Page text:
Whilst this may initially seem counterintuitive, there is a growing body of research that suggests that this method can develop players’ decision making skills, creates empowerment through enabling players to take more responsibility for their actions, results in players being less reliant on coaches during game play and encourages players to communicate more with each other.This maps across pretty neatly to facilitators too. I remember Chris Corrigan explaining the best way to "train" an open space facilitator is to put them by the agenda area (usually the busiest spot in the room at a certain point) and instruct them to do nothing. That's because this point of busyness and apparent confusion is exactly where facilitators feel so tempted to be helpful. And where it's nearly always best to just let people get on with it.
Stu is curious to know more about what exactly is going on when this "nothing" is happening. Me too. It's not that the coach/facilitator doesn't care or isn't engaged; in fact holding space in this way, managing all the internal impulses to interfere, can be quite hard work.
I think we're talking about presence. It's my experience that we all signal our engagement and interest in all sorts of subtle ways, things that are picked up unconsciously or semi-consciously. When we're not frantically waving our arms about or giving directions, it's possible the bandwidth for this more subtle engagement actually increases.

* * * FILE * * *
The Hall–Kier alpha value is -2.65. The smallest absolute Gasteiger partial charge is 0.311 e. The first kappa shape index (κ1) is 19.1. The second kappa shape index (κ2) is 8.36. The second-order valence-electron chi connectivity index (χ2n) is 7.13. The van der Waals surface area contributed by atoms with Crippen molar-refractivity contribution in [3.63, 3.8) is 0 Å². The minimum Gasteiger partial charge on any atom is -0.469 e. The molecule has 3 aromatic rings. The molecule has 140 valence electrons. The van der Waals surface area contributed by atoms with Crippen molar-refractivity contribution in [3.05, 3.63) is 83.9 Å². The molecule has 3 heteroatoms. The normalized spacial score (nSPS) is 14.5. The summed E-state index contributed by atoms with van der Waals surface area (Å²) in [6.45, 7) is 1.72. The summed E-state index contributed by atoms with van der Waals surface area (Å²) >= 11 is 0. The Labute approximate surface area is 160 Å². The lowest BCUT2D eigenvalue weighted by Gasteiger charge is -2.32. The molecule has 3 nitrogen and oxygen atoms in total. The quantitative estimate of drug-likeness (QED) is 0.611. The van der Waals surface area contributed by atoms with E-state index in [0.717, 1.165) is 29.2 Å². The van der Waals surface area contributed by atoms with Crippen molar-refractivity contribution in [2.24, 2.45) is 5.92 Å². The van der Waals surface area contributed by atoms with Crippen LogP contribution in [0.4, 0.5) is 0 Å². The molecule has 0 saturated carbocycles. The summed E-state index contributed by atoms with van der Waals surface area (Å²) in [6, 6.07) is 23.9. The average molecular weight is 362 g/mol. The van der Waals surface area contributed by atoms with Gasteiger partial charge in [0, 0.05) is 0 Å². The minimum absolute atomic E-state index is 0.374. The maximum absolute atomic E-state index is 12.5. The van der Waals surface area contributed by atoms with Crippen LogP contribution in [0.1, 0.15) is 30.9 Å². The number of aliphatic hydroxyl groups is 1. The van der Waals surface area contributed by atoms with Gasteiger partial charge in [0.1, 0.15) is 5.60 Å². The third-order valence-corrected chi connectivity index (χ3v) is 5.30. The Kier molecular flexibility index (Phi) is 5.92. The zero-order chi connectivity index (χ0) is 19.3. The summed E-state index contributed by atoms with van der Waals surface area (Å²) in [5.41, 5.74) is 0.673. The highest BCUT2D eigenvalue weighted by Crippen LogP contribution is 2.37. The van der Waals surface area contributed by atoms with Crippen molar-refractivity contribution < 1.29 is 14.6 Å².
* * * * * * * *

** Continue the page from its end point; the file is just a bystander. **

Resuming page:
At the moment, I'm really interested in experimenting with subtext games. These come from improv. In that context, you might get two players to do a simple scene. Two additional players then add a second voice to each of the first two players. For example, they might play the main players' inner demons, or guardian angels, or subconsciouses.
These scenes can be pretty exciting as performance pieces. I'm interested in using them to explore all the less obvious signalling that goes on in relationships. If you watch Lendl's in-task silence you know there's plenty of that going on.